Israeli artist Gil Yefman doesn’t hesitate to shock.
His most recent show, “Bay Mir Bistu Sheyn (To Me You Are Beautiful),” focused on the Holocaust, and on the juxtaposition of everyday objects and beautiful scenery with the horrors of violence—particularly sexual violence. A crocheted “Sex Slave Doll,” whose gaze rests on a monitor playing scenes of the serene lake at the Ravensbrück concentration camp, invites visitors to interact, and therefore participate, in her oppression and exploitation. Another work, “Time Table,” presents prominent Nazi women in a lurid pin-up-style calendar, including Eva Braun with tattoos of logos of companies that profited during the Holocaust.
Rather than depicting death directly, Yefman uses domestic materials like wool yarn to look at “the hardship of everyday life.” He has worked with the Remember the Women Institute, dedicated to investigating sexual violence against women during the Holocaust.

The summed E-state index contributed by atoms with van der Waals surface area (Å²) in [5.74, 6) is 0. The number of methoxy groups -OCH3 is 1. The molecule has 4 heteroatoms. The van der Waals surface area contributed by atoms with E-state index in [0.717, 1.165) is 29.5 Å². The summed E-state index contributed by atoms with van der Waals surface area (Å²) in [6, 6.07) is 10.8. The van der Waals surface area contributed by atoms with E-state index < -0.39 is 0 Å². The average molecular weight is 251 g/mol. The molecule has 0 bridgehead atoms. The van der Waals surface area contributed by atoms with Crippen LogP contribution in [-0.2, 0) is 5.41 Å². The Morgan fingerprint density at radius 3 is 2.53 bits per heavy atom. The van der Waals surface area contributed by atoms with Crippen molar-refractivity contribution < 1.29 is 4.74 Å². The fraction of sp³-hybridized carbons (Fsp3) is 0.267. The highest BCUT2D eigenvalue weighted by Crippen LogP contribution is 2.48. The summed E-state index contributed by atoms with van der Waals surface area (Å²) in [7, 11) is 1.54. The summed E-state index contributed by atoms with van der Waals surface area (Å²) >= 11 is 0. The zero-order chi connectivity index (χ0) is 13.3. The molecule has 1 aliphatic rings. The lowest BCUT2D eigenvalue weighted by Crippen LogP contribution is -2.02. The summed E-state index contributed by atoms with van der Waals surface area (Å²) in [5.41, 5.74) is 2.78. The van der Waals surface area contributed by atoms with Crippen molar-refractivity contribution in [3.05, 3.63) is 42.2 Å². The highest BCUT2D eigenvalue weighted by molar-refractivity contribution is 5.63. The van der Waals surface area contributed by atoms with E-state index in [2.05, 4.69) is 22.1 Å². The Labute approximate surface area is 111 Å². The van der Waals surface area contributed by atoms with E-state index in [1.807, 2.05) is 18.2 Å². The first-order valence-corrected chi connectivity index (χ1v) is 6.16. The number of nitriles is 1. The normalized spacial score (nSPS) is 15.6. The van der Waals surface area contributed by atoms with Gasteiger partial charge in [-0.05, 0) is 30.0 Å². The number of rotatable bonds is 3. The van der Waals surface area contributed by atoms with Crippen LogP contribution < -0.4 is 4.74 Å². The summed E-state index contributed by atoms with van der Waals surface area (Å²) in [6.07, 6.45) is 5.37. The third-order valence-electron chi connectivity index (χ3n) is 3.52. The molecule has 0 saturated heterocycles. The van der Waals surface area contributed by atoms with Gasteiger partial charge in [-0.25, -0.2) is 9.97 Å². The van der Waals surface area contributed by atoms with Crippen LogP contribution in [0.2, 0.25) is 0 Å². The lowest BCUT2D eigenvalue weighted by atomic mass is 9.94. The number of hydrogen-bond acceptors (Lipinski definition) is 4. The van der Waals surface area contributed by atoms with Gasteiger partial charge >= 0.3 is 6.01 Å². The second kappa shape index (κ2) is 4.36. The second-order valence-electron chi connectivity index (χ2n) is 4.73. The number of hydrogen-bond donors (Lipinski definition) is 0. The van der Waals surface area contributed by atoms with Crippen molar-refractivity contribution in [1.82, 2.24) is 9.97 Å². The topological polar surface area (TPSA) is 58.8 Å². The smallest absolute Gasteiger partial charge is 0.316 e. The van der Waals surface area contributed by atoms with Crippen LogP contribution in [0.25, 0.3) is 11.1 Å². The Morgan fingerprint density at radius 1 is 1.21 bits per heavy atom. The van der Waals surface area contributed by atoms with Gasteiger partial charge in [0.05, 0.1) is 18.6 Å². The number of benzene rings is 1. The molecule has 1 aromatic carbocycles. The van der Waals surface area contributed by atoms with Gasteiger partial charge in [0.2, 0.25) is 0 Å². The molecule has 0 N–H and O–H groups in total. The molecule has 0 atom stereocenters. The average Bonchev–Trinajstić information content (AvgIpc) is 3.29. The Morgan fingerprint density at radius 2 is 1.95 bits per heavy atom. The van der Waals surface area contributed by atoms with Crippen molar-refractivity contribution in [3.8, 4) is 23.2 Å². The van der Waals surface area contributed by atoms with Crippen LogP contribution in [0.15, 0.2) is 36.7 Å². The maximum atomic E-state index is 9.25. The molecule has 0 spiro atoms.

Yefman’s largest sculpture, “Tumtum,” literally knits together various representations of human genitalia, divorced from the rest of the body. (“Tumtum” is a rabbinic term for people of indeterminate sex.) As visitors confront it, and the other works in the show, they recognize the familiar alongside with the grotesque—a disturbing, thought-provoking combination.
Check out this video from Yefman’s Tokyo show: